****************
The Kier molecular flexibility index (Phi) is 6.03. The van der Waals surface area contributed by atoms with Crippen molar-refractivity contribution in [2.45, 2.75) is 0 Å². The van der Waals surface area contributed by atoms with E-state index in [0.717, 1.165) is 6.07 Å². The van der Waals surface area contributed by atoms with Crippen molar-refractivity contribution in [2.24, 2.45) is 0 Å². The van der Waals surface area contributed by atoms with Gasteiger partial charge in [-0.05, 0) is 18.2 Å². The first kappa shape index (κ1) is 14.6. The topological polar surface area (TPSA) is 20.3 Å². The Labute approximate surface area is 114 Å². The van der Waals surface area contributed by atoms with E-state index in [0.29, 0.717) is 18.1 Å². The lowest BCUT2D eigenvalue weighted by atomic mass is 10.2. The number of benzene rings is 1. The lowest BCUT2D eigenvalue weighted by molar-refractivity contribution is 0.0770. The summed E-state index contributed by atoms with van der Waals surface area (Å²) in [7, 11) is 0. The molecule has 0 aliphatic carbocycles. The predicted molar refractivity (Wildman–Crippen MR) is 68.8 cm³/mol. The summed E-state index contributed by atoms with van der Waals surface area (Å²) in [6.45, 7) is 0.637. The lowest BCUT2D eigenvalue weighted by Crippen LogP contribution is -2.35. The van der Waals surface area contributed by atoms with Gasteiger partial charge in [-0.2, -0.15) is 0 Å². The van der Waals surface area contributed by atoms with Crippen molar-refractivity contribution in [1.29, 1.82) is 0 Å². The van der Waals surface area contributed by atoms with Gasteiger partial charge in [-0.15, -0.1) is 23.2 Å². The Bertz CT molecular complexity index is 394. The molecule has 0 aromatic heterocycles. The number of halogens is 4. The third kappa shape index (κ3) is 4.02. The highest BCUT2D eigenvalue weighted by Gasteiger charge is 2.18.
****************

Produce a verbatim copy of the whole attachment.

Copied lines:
The Kier molecular flexibility index (Phi) is 6.03. The van der Waals surface area contributed by atoms with Crippen molar-refractivity contribution in [2.45, 2.75) is 0 Å². The van der Waals surface area contributed by atoms with E-state index in [0.717, 1.165) is 6.07 Å². The van der Waals surface area contributed by atoms with Crippen molar-refractivity contribution in [2.24, 2.45) is 0 Å². The van der Waals surface area contributed by atoms with Gasteiger partial charge in [-0.05, 0) is 18.2 Å². The first kappa shape index (κ1) is 14.6. The topological polar surface area (TPSA) is 20.3 Å². The Labute approximate surface area is 114 Å². The van der Waals surface area contributed by atoms with E-state index in [0.29, 0.717) is 18.1 Å². The lowest BCUT2D eigenvalue weighted by atomic mass is 10.2. The number of benzene rings is 1. The lowest BCUT2D eigenvalue weighted by molar-refractivity contribution is 0.0770. The summed E-state index contributed by atoms with van der Waals surface area (Å²) in [7, 11) is 0. The molecule has 0 aliphatic carbocycles. The predicted molar refractivity (Wildman–Crippen MR) is 68.8 cm³/mol. The summed E-state index contributed by atoms with van der Waals surface area (Å²) in [6.45, 7) is 0.637. The lowest BCUT2D eigenvalue weighted by Crippen LogP contribution is -2.35. The van der Waals surface area contributed by atoms with Gasteiger partial charge in [-0.2, -0.15) is 0 Å². The van der Waals surface area contributed by atoms with Crippen molar-refractivity contribution in [1.29, 1.82) is 0 Å². The van der Waals surface area contributed by atoms with Gasteiger partial charge in [-0.15, -0.1) is 23.2 Å². The Bertz CT molecular complexity index is 394. The molecule has 0 aromatic heterocycles. The number of halogens is 4. The third kappa shape index (κ3) is 4.02. The highest BCUT2D eigenvalue weighted by Gasteiger charge is 2.18.